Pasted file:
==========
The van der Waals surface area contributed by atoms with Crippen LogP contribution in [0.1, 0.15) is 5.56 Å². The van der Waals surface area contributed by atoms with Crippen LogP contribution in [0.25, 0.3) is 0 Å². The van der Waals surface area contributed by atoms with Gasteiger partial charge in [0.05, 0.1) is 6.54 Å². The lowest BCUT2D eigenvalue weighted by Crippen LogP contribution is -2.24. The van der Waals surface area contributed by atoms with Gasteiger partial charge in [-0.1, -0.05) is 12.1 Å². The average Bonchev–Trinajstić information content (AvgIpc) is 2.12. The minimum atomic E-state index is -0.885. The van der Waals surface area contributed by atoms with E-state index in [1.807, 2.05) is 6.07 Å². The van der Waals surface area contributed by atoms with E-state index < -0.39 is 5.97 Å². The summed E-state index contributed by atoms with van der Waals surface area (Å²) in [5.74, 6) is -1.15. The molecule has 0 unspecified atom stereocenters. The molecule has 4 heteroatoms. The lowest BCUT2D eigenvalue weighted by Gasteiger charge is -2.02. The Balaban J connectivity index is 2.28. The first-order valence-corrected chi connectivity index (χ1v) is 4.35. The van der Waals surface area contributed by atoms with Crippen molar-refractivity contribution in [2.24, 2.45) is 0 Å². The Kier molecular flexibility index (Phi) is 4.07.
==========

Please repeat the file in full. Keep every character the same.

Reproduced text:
The van der Waals surface area contributed by atoms with Crippen LogP contribution in [0.1, 0.15) is 5.56 Å². The van der Waals surface area contributed by atoms with Crippen LogP contribution in [0.25, 0.3) is 0 Å². The van der Waals surface area contributed by atoms with Gasteiger partial charge in [0.05, 0.1) is 6.54 Å². The lowest BCUT2D eigenvalue weighted by Crippen LogP contribution is -2.24. The van der Waals surface area contributed by atoms with Gasteiger partial charge in [-0.1, -0.05) is 12.1 Å². The average Bonchev–Trinajstić information content (AvgIpc) is 2.12. The minimum atomic E-state index is -0.885. The van der Waals surface area contributed by atoms with E-state index in [1.807, 2.05) is 6.07 Å². The van der Waals surface area contributed by atoms with E-state index < -0.39 is 5.97 Å². The summed E-state index contributed by atoms with van der Waals surface area (Å²) in [5.74, 6) is -1.15. The molecule has 0 unspecified atom stereocenters. The molecule has 4 heteroatoms. The lowest BCUT2D eigenvalue weighted by Gasteiger charge is -2.02. The Balaban J connectivity index is 2.28. The first-order valence-corrected chi connectivity index (χ1v) is 4.35. The van der Waals surface area contributed by atoms with Crippen molar-refractivity contribution in [2.24, 2.45) is 0 Å². The Kier molecular flexibility index (Phi) is 4.07.